Hydrocarbon is a molecule that only contains hydrogen and carbon atoms, joined together by covalent bonds. Remember that a covalent bond is a shared pair of electrons.

These compounds may be simple with only a few atoms or more complex with more.

The compounds come in different forms. Methane the smallest hydrocarbon is a gas lighter than air while tar, a much larger compound, is thick and gloopy.

The ability of carbon atoms to bond strongly to each other allows them to form an almost unlimited variety of chains, rings, and other structures that form the backbones of organic molecules. Since each atom can form four bonds, these backbones include other elements, such as hydrogen. The compounds are flammable, since the two elements they contain will combine easily with oxygen in the air, releasing energy. Fossil fuels, such as oil and natural gas, are naturally occurring mixtures of hydrocarbons; coal also contains some, although it is mostly just carbon.

In organic chemistry, a hydrocarbon is categorised as an organic compound. {Organic compounds are the complex compounds of carbon. Because carbon atoms bond to one another easily, the basis of most organic compounds is comprised of carbon chains that vary in length and shape. Hydrogen, nitrogen, and oxygen atoms are the most common atoms that are generally attached to the carbon atoms.}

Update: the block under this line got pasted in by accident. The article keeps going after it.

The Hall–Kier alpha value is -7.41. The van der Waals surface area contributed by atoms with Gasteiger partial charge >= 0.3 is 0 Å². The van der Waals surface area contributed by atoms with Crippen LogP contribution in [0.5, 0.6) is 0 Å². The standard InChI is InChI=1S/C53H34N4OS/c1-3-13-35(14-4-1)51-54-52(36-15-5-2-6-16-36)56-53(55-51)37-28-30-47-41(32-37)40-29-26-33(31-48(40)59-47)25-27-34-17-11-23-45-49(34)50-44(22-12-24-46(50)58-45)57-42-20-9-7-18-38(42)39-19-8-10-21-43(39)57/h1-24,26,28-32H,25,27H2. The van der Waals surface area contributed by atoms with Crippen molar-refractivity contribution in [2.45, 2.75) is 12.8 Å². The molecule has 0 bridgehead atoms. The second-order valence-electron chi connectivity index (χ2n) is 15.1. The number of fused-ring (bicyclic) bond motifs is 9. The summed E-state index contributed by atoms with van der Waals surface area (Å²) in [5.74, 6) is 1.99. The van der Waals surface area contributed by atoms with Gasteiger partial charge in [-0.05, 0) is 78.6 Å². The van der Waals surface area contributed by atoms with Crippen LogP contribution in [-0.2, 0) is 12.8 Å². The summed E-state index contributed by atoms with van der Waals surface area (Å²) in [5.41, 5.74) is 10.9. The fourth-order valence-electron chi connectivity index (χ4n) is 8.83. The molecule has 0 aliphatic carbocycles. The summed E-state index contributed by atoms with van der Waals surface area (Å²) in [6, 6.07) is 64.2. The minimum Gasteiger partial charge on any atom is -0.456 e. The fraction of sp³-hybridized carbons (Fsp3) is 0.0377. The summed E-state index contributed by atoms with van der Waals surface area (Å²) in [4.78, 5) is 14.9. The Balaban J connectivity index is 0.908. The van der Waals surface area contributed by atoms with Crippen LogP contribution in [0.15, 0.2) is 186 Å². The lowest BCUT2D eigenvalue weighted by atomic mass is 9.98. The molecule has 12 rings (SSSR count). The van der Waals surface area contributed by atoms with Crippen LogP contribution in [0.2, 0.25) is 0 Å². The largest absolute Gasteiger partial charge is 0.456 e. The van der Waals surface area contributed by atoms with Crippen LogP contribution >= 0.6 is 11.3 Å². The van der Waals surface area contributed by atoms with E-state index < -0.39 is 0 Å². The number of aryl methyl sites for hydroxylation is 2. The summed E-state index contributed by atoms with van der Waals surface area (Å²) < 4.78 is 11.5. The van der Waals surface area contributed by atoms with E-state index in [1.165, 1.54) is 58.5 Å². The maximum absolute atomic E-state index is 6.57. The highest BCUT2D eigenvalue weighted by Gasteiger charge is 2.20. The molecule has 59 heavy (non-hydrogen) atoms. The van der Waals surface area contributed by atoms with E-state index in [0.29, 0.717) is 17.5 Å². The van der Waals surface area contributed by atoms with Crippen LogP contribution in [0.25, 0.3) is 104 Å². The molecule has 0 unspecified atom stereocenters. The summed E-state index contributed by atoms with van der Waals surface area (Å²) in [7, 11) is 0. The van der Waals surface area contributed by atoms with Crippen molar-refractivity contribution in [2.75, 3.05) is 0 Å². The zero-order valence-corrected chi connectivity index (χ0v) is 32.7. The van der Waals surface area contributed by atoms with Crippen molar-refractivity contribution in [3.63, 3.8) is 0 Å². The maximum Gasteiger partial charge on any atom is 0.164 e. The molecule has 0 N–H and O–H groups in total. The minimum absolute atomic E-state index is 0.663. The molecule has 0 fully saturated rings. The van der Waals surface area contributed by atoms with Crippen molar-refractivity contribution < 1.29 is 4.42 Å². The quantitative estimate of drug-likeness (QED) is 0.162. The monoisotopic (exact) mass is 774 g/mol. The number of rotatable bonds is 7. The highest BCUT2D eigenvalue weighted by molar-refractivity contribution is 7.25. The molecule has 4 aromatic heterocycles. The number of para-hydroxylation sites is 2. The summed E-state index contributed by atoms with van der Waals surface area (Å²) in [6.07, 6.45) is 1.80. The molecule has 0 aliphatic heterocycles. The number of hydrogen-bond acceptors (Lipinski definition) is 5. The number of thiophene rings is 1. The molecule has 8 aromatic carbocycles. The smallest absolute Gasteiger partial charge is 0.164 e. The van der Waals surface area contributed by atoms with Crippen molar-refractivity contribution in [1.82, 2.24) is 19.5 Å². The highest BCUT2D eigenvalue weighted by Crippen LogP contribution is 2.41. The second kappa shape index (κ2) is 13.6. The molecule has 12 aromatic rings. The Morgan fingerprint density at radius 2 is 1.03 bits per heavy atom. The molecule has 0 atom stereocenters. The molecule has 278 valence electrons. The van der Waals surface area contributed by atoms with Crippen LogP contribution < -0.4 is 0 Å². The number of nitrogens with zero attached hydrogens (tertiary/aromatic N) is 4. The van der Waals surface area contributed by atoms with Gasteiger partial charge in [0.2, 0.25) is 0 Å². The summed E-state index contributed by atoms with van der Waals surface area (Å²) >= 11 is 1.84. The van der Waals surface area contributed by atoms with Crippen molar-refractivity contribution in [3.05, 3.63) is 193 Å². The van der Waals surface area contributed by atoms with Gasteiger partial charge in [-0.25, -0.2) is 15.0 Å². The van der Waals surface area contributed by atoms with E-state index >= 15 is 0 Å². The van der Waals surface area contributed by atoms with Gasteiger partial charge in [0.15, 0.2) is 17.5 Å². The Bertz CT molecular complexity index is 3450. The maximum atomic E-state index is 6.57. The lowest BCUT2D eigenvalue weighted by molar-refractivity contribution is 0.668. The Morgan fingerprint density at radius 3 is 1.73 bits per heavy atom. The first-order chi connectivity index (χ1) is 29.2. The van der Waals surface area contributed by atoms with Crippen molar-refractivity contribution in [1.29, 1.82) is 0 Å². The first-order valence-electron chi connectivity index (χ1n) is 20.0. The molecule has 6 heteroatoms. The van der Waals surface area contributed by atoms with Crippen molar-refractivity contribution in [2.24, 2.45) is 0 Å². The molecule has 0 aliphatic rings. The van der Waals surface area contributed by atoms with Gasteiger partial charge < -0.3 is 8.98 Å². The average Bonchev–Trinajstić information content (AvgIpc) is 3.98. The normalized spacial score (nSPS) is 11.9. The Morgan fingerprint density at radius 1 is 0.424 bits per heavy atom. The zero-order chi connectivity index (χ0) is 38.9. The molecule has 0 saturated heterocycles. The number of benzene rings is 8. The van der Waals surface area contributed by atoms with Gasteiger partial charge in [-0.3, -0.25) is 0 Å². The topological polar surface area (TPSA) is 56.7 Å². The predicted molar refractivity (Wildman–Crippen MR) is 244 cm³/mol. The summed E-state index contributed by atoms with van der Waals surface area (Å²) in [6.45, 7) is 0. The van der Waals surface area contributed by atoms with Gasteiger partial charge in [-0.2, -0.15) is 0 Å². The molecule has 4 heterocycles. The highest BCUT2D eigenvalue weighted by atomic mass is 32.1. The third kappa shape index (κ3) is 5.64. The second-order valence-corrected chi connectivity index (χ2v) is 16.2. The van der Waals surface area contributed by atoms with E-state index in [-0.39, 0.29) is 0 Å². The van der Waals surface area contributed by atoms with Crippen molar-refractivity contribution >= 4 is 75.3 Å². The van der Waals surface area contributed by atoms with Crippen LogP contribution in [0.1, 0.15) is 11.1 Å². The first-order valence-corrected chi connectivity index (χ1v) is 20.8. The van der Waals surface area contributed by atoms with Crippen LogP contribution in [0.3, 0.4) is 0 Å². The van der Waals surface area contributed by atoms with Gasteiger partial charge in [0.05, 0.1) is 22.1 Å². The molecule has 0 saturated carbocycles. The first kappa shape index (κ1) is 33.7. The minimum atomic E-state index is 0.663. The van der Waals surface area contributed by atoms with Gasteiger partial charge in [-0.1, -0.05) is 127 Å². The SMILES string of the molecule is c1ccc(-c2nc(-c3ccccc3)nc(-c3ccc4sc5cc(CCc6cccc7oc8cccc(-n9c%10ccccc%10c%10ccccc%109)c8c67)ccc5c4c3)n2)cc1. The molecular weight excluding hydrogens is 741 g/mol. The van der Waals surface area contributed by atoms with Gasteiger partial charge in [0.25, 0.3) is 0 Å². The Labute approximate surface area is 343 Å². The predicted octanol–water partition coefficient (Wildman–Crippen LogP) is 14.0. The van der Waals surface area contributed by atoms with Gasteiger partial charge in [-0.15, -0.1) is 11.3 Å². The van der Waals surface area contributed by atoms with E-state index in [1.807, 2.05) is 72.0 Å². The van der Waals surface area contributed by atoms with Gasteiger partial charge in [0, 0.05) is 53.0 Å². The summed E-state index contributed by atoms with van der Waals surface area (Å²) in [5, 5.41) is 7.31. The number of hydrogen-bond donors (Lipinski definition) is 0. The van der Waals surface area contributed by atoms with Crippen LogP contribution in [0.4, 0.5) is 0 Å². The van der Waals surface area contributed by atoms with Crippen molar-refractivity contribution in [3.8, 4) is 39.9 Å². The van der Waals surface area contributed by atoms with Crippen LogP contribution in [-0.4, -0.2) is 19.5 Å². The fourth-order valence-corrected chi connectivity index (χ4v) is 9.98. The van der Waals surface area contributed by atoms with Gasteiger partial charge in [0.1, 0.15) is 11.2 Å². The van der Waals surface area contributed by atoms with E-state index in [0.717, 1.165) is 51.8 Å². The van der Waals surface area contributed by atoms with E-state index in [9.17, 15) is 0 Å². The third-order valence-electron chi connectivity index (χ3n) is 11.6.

Hydrocarbons contain a lot of energy.

Hydrocarbons like crude oil and natural gas are harvested for their high energy content.

Crude oil can be distilled to separate different hydrocarbons including petrol.

Carbon is great at bonding and so can easily forms polymers. A polymer is a large molecule that is made up of many smaller, repeating molecules, called monomers, which are joined together by covalent bonds.

Hydrocarbon chains can be broken and rearranged in different ways.  According to B.P. “the hydrocarbon compound is the most versatile on the chemical charts. It can make an estimated 2.5 million possible combinations. Longer, heavier molecules can be transformed into lighter ones and vice versa.”

And so they can be used to make new and different products such as plastic, a wholly synthetic product made from a natural resource.

Hydrocarbons are often used to make polymers.

Many hydrocarbons occur in nature. In addition to making up fossil fuels, they are present in trees and plants,


I suppose I must have studied chemistry at school. I seem to remember some high jinks with a bunsen burner but nothing else. I now realize that you can understand nothing about the practical world without some basic knowledge of how it works. So I am trying to teach myself chemistry via Google. I know I get it wrong sometimes. Do bear that in mind when you read these fumbling explanations that I am learning as I go. Any help gratefully received.

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